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Visual Impairment and Frailty: Examining an understudied relationship.

Abstract

BACKGROUND

Older adults with visual impairments are at increased risk of negative health outcomes. Here, we investigate the association between visual impairment and frailty.

METHODS

Cross-sectional and longitudinal relationships between visual impairment (distance visual acuity) and frailty (frailty phenotype criteria) were examined using data from the National Health and Nutrition Examination Survey (NHANES, 1999-2002, ≥60 years) and the Women's Health and Aging Studies (WHAS III). Imbalance of potential confounders, particularly age, was addressed using propensity score-based adjustment. Multinomial logistic regression determined the odds of prefrailty/frailty at baseline in NHANES and ordinal logistic regression examined the odds of baseline and incident frailty over 3 years in WHAS III after adjustment for confounders and probability weighting (survey weights x inverse propensity scores).

RESULTS

In NHANES (n=2,639, 9% vision impairment), participants with visual impairment were more likely to be prefrail (OR=3.2; 95% CI: 1.9-5.3) and frail (OR=3.7; 95% CI: 1.5-9.2) than those without visual impairment. In WHAS III (n=634, 26% mild, 37% moderate/severe vision impairment), participants with mild and moderate/severe vision impairment were more likely to be frail (OR=2.0; 95% CI: 1.5-2.5; OR=5.5; 95% CI: 4.2-7.2, respectively). A one-line worse visual acuity (0.1 logMAR increase) was associated with greater odds of frailty (OR=1.5; 95% CI: 1.4-1.7). Of those non-frail at baseline (n=549), moderate/severe visual impairment and one-line worse visual acuity was associated with greater odds of incident frailty (OR=3.5; 95% CI: 1.4-8.4; OR=1.3; 95% CI: 1.1-1.5, respectively) over 3 years.

CONCLUSIONS

Visual impairment may be an important, yet understudied risk factor for frailty.

Authors+Show Affiliations

Wilmer Eye Institute, The Johns Hopkins University School of Medicine, Baltimore, MD, USA.Wilmer Eye Institute, The Johns Hopkins University School of Medicine, Baltimore, MD, USA.Department of Biostatistics, Johns Hopkins Bloomberg School of Public Health, Baltimore, MD, USA.Wilmer Eye Institute, The Johns Hopkins University School of Medicine, Baltimore, MD, USA.Department of Biostatistics, Johns Hopkins Bloomberg School of Public Health, Baltimore, MD, USA.

Pub Type(s)

Journal Article

Language

eng

PubMed ID

31419280

Citation

Swenor, Bonnielin K., et al. "Visual Impairment and Frailty: Examining an Understudied Relationship." The Journals of Gerontology. Series A, Biological Sciences and Medical Sciences, 2019.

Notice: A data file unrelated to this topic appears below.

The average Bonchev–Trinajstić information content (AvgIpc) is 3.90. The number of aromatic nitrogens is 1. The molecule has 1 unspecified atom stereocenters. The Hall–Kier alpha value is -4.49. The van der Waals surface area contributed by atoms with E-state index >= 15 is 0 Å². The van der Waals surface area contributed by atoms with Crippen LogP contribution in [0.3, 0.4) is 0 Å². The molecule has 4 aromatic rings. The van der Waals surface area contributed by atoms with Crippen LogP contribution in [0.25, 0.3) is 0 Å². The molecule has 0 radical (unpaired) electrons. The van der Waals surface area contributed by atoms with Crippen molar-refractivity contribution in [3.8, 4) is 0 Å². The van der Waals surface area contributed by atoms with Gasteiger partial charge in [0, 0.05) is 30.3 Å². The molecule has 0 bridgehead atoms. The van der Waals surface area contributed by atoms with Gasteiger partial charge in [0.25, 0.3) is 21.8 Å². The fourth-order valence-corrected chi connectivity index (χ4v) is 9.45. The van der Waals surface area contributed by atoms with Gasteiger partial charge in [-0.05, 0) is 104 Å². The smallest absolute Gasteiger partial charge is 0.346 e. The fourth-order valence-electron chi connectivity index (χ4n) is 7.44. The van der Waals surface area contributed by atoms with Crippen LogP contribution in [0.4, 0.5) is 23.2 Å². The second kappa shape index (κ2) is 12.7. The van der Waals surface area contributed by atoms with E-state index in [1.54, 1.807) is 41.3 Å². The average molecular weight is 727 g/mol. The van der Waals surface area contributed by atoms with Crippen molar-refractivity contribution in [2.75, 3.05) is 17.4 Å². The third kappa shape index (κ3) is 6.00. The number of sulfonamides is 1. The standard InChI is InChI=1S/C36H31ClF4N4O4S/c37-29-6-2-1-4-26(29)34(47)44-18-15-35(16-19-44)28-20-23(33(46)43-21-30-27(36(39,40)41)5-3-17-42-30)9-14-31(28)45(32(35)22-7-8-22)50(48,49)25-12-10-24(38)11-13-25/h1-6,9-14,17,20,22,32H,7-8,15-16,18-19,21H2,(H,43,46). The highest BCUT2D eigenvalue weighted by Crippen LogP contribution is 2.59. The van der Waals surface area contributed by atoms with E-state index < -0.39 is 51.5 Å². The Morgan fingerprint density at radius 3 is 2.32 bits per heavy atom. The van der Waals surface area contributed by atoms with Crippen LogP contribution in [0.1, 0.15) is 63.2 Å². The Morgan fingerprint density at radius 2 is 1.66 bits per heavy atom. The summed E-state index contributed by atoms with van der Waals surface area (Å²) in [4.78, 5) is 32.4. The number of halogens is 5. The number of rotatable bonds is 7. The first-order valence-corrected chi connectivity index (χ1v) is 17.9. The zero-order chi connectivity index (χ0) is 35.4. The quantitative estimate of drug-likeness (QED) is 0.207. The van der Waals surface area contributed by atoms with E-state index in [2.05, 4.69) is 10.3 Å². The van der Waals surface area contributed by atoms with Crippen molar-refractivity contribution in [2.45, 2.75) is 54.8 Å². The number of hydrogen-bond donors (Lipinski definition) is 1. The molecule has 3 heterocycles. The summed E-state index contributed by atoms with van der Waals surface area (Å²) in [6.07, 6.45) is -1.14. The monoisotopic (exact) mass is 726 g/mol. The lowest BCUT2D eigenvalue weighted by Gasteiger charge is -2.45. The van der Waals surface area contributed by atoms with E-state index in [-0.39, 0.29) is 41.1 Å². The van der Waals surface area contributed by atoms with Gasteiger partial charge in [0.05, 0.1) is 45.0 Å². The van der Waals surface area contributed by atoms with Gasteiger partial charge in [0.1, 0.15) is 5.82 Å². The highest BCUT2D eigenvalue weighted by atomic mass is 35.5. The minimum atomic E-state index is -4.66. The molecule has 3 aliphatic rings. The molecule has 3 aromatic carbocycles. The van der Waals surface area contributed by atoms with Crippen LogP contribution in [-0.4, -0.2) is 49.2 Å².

Swenor BK, Lee MJ, Tian J, et al. Visual Impairment and Frailty: Examining an understudied relationship. J Gerontol A Biol Sci Med Sci. 2019.
Swenor, B. K., Lee, M. J., Tian, J., Varadaraj, V., & Bandeen-Roche, K. (2019). Visual Impairment and Frailty: Examining an understudied relationship. The Journals of Gerontology. Series A, Biological Sciences and Medical Sciences, doi:10.1093/gerona/glz182.
Swenor BK, et al. Visual Impairment and Frailty: Examining an Understudied Relationship. J Gerontol A Biol Sci Med Sci. 2019 Aug 16; PubMed PMID: 31419280.
* Article titles in AMA citation format should be in sentence-case
TY - JOUR T1 - Visual Impairment and Frailty: Examining an understudied relationship. AU - Swenor,Bonnielin K, AU - Lee,Moon J, AU - Tian,Jing, AU - Varadaraj,Varshini, AU - Bandeen-Roche,Karen, Y1 - 2019/08/16/ PY - 2019/03/30/received PY - 2019/8/17/entrez PY - 2019/8/17/pubmed PY - 2019/8/17/medline KW - frailty KW - risk factors KW - sensory KW - visual impairment JF - The journals of gerontology. Series A, Biological sciences and medical sciences JO - J. Gerontol. A Biol. Sci. Med. Sci. N2 - BACKGROUND: Older adults with visual impairments are at increased risk of negative health outcomes. Here, we investigate the association between visual impairment and frailty. METHODS: Cross-sectional and longitudinal relationships between visual impairment (distance visual acuity) and frailty (frailty phenotype criteria) were examined using data from the National Health and Nutrition Examination Survey (NHANES, 1999-2002, ≥60 years) and the Women's Health and Aging Studies (WHAS III). Imbalance of potential confounders, particularly age, was addressed using propensity score-based adjustment. Multinomial logistic regression determined the odds of prefrailty/frailty at baseline in NHANES and ordinal logistic regression examined the odds of baseline and incident frailty over 3 years in WHAS III after adjustment for confounders and probability weighting (survey weights x inverse propensity scores). RESULTS: In NHANES (n=2,639, 9% vision impairment), participants with visual impairment were more likely to be prefrail (OR=3.2; 95% CI: 1.9-5.3) and frail (OR=3.7; 95% CI: 1.5-9.2) than those without visual impairment. In WHAS III (n=634, 26% mild, 37% moderate/severe vision impairment), participants with mild and moderate/severe vision impairment were more likely to be frail (OR=2.0; 95% CI: 1.5-2.5; OR=5.5; 95% CI: 4.2-7.2, respectively). A one-line worse visual acuity (0.1 logMAR increase) was associated with greater odds of frailty (OR=1.5; 95% CI: 1.4-1.7). Of those non-frail at baseline (n=549), moderate/severe visual impairment and one-line worse visual acuity was associated with greater odds of incident frailty (OR=3.5; 95% CI: 1.4-8.4; OR=1.3; 95% CI: 1.1-1.5, respectively) over 3 years. CONCLUSIONS: Visual impairment may be an important, yet understudied risk factor for frailty. SN - 1758-535X UR - https://www.unboundmedicine.com/medline/citation/31419280/Visual_Impairment_and_Frailty:_Examining_an_understudied_relationship L2 - https://academic.oup.com/biomedgerontology/article-lookup/doi/10.1093/gerona/glz182 DB - PRIME DP - Unbound Medicine ER -